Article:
But diplomacy, in the eyes of this Administration, should be viewed as just another tool in the U.S. arsenal, as is clear from the recent trip to the area by Richard Holbrooke. He visited Afghanistan, Pakistan, and India to put pressure on these governments to increase their cooperation with the U.S. “war on terror.” Holbrooke told Indian leaders, “For the first time in 60 years since independence, your country, Pakistan and the US all face an enemy that poses a direct threat to our leadership, our capitals and our people."
The Pentagon is already training Pakistan troops to fight along the border, and is pressuring Pakistan to allow expansion of this training. In putting pressure on Pakistan to increase military cooperation with the U.S, Holbrooke also attempted to smooth over disputes such as the frequent U.S. missile strikes against alleged militants in Pakistan. These strikes have included many civilian casualties and have increased Pakistani public pressure against its government for cooperating militarily with the U.S.
But the Obama administration is not only pressuring governments in that region--he intends to pressure U.S. allies to increase their aid to U.S. imperialism, as well. Today Obama is visiting Canada, which currently has troops in Afghanistan. It is expected that Canadian leaders will be asked to increase their troop level as well as to provide additional economic assistance to the Afghan government. Other American allies currently have an additional 30,000 troops deployed in Afghanistan; Britain has the most, with 9,000 troops there. NATO is leading some of these allied troops. During his campaign Obama called for diplomacy with allies to increase their contributions to the country. He made clear that allies will be involved in Afghanistan when he said on February 17th, “Obviously I'm going to be continuing to ask other countries to help think through how do we approach this very difficult problem.”
At a press conference on February 19, 2009, U.S. General McKiernan stated that there was a military stalemate in the south of Afghanistan; U.S. coalition forces were looking down the barrel of increased insurgent attacks. He stated, “Even with these additional forces I have to tell you that 2009 is going to be a tough year. There are the baseline problems of poverty and literacy and violence that have occurred over the last three decades in that country so that's not going to turn around quickly. But we do see with these additional forces an opportunity to break this stalemate, at least in terms of security conditions in the south.” The general made clear that more coalition troops would be needed to face this increasing level of insurgency, as he went on to say: “We need to continue this to be an international effort. So there are NATO contributions and other troop contributing nations so it's not just US military capabilities, it's international military capabilities, while we are growing the Afghan army and the Afghan police.”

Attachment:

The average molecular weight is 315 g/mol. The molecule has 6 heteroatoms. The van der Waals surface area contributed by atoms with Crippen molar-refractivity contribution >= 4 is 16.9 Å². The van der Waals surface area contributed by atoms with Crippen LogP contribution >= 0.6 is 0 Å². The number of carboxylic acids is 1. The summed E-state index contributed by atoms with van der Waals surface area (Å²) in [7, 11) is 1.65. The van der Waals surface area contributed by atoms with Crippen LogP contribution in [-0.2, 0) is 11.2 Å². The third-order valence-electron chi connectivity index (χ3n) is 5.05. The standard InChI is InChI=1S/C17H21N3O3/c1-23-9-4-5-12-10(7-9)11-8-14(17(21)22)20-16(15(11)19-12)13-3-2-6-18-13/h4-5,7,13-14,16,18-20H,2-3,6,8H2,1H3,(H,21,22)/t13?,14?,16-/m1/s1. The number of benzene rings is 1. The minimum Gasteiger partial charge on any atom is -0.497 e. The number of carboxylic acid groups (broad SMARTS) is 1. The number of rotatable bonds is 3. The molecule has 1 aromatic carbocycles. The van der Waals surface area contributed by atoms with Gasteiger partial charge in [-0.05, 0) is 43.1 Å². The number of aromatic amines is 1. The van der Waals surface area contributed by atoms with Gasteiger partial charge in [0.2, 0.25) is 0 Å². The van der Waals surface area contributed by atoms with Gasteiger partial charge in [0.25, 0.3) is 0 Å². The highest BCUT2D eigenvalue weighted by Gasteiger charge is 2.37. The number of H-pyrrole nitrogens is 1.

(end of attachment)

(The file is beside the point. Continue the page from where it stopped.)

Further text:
The Obama administration is working to increase NATO cooperation with the U.S. in South Asia, and this diplomacy is paying dividends as indicated by a statement made at the beginning of the current NATO meeting of defense ministers in Poland, where one of the main agenda items is the situation in Afghanistan and Pakistan. Before beginning the meeting, NATO Secretary-General Jaap de Hoop Scheffer stated to the media, “We should increase military-to-military engagement in Pakistan and deepen the political dialogue. I can say again that I believe the Pakistani government is serious about fighting extremism. What we need in NATO is to stop seeing Afghanistan in isolation and to start seeing it in a more regional approach. That is why we deepen our cooperation with Pakistan because the same people are trying to destabilize the situation in Afghanistan and in Pakistan.” This is an echo of the Obama administration view. Obama officials see the increased need to get its allies on board, and at this NATO meeting, the U.S. will urge its allies to increase their commitments in Afghanistan, just as the U.S. has done this week. This is what Obama means by diplomacy.
It is also increasingly clear that the Obama administration and Pentagon officials see developments in Afghanistan and Pakistan as intricately linked, which is why most of the above statements of officials mention both countries and the region as a whole. The danger is that the war in Afghanistan, which has already crossed the border with missile attacks and even limited U.S. troop incursions into Pakistan, could rapidly escalate into an open regional war.

The reason for this recent escalation by Obama is so that the U.S. can “win” in Afghanistan. But a U.S. win is a win for imperialism and it will come at great cost to the people of Afghanistan and the region. It is not in our interest to help the U.S. achieve an imperialist victory. We must demand the withdrawal of all U.S. troops in that country, as well as all the troops of U.S. allies.  We must demand that the U.S. stop expanding the war into Pakistan. The people of Afghanistan and Pakistan deserve peace, not more imperialist war.